WASHINGTON: Bradley Manning plans to live as a woman named Chelsea and wants to begin hormone therapy as soon as possible, the U.S. soldier said Thursday, a day after being sentenced to 35 years in prison for the biggest leak of classified material in U.S. history.
Manning announced the decision in a written statement provided to NBC signed “Chelsea E. Manning.”
“As I transition into this next phase of my life, I want everyone to know the real me. I am Chelsea Manning, I am a female,” Manning said in the statement read by anchorwoman Savannah Guthrie on NBC News’ “Today” show.
During the sentencing phase of Manning’s court-martial for leaking over 700,000 secret documents, defense attorneys pointed out that the soldier suffered from gender identity disorder. A psychologist testified Manning had a hard time adjusting to the “hypermasculine environment” of a combat zone.
Manning wants to begin receiving hormone therapy while serving his sentence in Fort Leavenworth, Kansas, the statement to NBC said.
A spokeswoman said the Army did not provide hormone therapy or gender-reassignment surgery.
Coombs said Manning was seeking hormone therapy, but not gender-reassignment surgery.
“Given the way that I feel and have felt since childhood, I want to begin hormone therapy as soon as possible,” Manning said. “I also request that starting today you refer to me by my new name and use the feminine pronoun.”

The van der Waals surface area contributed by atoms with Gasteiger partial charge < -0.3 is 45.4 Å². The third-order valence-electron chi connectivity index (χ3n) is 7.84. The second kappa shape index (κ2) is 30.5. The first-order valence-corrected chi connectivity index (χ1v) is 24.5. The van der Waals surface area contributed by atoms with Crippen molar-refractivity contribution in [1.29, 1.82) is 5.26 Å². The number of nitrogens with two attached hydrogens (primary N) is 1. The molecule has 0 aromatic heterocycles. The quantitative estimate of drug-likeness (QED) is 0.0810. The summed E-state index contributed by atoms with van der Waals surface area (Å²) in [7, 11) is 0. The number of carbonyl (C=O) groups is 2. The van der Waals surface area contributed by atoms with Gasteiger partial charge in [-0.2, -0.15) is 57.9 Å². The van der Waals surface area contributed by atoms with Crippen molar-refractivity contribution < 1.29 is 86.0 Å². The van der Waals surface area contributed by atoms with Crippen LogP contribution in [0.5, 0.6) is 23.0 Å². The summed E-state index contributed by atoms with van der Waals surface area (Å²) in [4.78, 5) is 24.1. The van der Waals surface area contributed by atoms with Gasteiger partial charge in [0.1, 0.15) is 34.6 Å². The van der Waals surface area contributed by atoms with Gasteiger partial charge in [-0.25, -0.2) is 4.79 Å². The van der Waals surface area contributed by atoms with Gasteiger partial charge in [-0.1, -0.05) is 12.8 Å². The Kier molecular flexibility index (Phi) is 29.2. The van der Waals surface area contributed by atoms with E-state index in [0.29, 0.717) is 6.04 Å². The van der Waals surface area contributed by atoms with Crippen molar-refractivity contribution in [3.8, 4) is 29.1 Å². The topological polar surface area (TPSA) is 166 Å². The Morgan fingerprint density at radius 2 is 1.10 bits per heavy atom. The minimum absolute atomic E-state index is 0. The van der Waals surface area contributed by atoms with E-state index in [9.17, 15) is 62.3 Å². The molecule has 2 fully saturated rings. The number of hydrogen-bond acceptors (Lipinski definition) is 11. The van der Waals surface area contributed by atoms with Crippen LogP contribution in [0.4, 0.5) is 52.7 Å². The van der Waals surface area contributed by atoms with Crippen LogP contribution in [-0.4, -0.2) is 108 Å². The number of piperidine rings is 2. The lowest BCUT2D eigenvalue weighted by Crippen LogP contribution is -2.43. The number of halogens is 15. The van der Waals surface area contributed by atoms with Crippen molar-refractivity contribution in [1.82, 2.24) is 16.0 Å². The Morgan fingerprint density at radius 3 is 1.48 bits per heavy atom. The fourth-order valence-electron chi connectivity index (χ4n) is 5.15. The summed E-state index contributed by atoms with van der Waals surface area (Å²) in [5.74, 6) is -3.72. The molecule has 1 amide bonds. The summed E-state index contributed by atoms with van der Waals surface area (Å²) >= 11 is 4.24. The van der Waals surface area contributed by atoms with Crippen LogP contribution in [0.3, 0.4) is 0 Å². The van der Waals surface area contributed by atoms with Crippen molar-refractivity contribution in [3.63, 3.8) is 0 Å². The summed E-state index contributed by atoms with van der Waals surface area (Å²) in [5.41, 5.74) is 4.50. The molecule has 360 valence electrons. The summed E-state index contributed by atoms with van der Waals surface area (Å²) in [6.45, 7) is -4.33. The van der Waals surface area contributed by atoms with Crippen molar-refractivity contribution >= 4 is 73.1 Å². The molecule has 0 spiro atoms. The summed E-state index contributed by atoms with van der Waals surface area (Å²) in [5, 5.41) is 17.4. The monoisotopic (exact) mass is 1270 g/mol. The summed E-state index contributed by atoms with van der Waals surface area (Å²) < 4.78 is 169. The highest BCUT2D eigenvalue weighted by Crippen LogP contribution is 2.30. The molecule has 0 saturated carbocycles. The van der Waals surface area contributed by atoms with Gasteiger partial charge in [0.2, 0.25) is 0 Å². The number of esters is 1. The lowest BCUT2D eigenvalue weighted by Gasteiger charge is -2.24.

Manning’s lawyer David Coombs said on the TV program he expected his client to get a pardon from U.S. President Barack Obama. Manning, convicted last month on 20 charges, including espionage and theft, could be eligible for parole in seven years.
Manning’s struggle with gender identity disorder – the sense of being a woman trapped in a man’s body – was key to the soldier’s defense. Attorneys had presented evidence of Manning’s struggle with gender identity, including a photo of the soldier in a blond wig and lipstick sent to a therapist.
Coombs said he hoped Fort Leavenworth would provide the hormone therapy. “If Fort Leavenworth does not, then I’m going to do everything in my power to make sure that they are forced to do so,” he said.
Military inmates have access to mental health professionals, including a psychiatrist, psychologist, social workers and behavioral science specialists, an Army spokeswoman said.
Asked if Manning wanted to be sent to a women’s prison, Coombs said no. “I think the ultimate goal is to be comfortable in her skin and to be the person that she’s never had an opportunity to be.”